“At one point, you need to make some critical investments, and this government has over the past two years,” Cleary noted, before adding that they need to ensure that the money is getting out the door fast enough and going where it needs to.
Doug Anderson, principal at Earnscliffe Strategy Group, said that his firm has begun publishing an Indigenous insights document because of the increased attention and energy devoted to Indigenous issues as a result of the Truth and Reconciliation Commission. In order to better gauge opinion among Indigenous people, Anderson explained how Earnscliffe has partnered with Aboriginal Link to get a 500-person focus group every month to help their research.
“When we get to the Indigenous community, although health care is among the top answers, even more frequently mentioned is the specific topic of mental health and addiction,” said Anderson. “In the general public, they don’t get so granular so fast. In this population, what we’re finding, they get very granular and focused on this one problem that they want to solve right now.”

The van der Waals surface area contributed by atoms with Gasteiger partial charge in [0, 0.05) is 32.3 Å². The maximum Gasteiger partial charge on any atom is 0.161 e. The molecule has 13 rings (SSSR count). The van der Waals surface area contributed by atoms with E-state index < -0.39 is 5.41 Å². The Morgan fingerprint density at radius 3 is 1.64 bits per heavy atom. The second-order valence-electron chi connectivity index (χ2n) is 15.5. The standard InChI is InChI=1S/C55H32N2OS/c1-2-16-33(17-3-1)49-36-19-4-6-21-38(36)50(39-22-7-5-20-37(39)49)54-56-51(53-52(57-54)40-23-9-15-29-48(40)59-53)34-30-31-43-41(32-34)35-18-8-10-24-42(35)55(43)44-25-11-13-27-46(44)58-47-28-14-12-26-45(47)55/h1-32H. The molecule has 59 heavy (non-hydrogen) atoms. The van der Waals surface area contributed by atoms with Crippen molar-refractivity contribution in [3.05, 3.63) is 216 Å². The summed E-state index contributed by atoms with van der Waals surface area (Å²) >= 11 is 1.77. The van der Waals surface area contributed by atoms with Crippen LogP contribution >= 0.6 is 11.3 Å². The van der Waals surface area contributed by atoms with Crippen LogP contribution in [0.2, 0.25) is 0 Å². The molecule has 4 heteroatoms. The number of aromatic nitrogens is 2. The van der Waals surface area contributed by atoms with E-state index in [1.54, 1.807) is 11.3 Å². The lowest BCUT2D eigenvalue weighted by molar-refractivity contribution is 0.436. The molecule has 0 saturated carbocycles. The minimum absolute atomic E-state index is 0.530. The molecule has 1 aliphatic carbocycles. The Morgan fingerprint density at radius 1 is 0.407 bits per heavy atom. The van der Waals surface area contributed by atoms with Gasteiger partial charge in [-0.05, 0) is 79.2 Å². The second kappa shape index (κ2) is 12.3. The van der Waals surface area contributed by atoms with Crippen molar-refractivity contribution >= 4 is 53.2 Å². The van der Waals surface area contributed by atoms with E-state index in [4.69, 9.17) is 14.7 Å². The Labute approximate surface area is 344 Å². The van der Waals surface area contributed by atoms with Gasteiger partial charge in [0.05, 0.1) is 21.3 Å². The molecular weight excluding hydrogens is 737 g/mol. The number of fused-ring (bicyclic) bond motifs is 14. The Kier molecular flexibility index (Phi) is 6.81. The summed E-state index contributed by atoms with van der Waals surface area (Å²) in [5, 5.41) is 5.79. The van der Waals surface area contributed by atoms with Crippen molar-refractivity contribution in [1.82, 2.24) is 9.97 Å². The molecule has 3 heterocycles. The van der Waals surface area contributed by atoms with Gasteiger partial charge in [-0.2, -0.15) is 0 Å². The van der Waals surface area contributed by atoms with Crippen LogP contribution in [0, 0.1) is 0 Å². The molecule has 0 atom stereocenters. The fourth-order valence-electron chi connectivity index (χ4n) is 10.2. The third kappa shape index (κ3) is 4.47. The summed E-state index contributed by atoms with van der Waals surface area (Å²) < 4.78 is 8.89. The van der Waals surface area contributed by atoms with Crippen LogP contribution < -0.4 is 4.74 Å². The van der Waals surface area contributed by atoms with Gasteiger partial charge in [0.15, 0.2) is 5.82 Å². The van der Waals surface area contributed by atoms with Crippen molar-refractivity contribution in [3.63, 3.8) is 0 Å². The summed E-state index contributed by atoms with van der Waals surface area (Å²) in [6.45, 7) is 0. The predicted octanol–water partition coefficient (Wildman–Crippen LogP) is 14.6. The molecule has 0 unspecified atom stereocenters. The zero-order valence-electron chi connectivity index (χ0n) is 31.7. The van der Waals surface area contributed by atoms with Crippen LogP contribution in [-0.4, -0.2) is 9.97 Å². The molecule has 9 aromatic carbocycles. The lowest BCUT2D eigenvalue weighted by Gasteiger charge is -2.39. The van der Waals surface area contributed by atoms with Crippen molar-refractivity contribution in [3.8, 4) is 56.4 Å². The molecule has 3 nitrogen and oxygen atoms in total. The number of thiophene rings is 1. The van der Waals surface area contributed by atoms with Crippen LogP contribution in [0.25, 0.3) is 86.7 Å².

Specific health-related issues such as boil-water advisories also show up in the findings.
“It’s a whole lot of very specific issues – housing, for example — that are linked to health, and it’s very specifically linked to health in communities that have unhealthy housing,” said Anderson. “It shows up as well in dealing with crime – more than just dealing with crime generally, it shows up as dealing with violence against Indigenous women and girls.”
Carol Hopkins, executive director of the Thunderbird Partnership Foundation, said that while we haven’t seen much change over the years, progress is being made.
“We have come a long way in terms of creating a framework for the conversation that helps us to be more directed in how we’re thinking about the approaches to address substance misuse issues amongst Indigenous people in Canada, and specifically in First Nations communities,” said Hopkins.